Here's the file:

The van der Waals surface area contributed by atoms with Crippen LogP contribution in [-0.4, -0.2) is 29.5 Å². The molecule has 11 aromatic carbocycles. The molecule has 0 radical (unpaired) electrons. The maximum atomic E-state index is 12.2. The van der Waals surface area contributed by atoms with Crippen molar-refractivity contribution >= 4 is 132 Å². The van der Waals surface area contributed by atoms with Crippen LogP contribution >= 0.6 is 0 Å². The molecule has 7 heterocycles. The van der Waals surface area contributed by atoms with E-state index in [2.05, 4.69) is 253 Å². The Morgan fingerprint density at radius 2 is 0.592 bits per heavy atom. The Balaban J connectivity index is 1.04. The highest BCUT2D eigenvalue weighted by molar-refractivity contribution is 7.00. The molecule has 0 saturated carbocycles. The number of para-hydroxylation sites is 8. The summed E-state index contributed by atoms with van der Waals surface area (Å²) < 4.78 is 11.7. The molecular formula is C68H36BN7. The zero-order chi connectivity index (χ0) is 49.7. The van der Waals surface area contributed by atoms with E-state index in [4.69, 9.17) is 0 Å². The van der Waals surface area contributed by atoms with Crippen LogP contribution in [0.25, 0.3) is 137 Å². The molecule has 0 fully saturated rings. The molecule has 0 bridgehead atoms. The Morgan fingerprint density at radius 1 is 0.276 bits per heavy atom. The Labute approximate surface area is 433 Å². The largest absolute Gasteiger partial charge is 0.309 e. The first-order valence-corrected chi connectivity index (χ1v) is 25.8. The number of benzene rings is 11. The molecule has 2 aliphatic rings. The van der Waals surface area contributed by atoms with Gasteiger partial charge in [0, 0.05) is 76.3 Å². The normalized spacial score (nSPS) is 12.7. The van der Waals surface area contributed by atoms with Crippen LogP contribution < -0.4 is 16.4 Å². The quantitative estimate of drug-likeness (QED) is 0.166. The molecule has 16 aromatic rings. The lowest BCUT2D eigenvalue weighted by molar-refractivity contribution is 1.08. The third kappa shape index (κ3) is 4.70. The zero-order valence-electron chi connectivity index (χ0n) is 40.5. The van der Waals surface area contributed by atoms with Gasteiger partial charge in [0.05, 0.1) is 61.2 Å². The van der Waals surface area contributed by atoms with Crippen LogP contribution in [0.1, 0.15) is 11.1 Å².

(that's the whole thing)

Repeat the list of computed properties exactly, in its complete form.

The van der Waals surface area contributed by atoms with Crippen LogP contribution in [-0.4, -0.2) is 29.5 Å². The molecule has 11 aromatic carbocycles. The molecule has 0 radical (unpaired) electrons. The maximum atomic E-state index is 12.2. The van der Waals surface area contributed by atoms with Crippen molar-refractivity contribution >= 4 is 132 Å². The van der Waals surface area contributed by atoms with Crippen LogP contribution >= 0.6 is 0 Å². The molecule has 7 heterocycles. The van der Waals surface area contributed by atoms with E-state index in [2.05, 4.69) is 253 Å². The Morgan fingerprint density at radius 2 is 0.592 bits per heavy atom. The Balaban J connectivity index is 1.04. The highest BCUT2D eigenvalue weighted by molar-refractivity contribution is 7.00. The molecule has 0 saturated carbocycles. The number of para-hydroxylation sites is 8. The summed E-state index contributed by atoms with van der Waals surface area (Å²) < 4.78 is 11.7. The molecular formula is C68H36BN7. The zero-order chi connectivity index (χ0) is 49.7. The van der Waals surface area contributed by atoms with E-state index in [4.69, 9.17) is 0 Å². The van der Waals surface area contributed by atoms with Crippen LogP contribution in [0.25, 0.3) is 137 Å². The molecule has 0 fully saturated rings. The molecule has 0 bridgehead atoms. The Morgan fingerprint density at radius 1 is 0.276 bits per heavy atom. The Labute approximate surface area is 433 Å². The largest absolute Gasteiger partial charge is 0.309 e. The first-order valence-corrected chi connectivity index (χ1v) is 25.8. The number of benzene rings is 11. The molecule has 2 aliphatic rings. The van der Waals surface area contributed by atoms with Gasteiger partial charge in [0, 0.05) is 76.3 Å². The normalized spacial score (nSPS) is 12.7. The van der Waals surface area contributed by atoms with Crippen LogP contribution < -0.4 is 16.4 Å². The quantitative estimate of drug-likeness (QED) is 0.166. The molecule has 16 aromatic rings. The lowest BCUT2D eigenvalue weighted by molar-refractivity contribution is 1.08. The third kappa shape index (κ3) is 4.70. The zero-order valence-electron chi connectivity index (χ0n) is 40.5. The van der Waals surface area contributed by atoms with Gasteiger partial charge in [0.05, 0.1) is 61.2 Å². The van der Waals surface area contributed by atoms with Crippen LogP contribution in [0.1, 0.15) is 11.1 Å².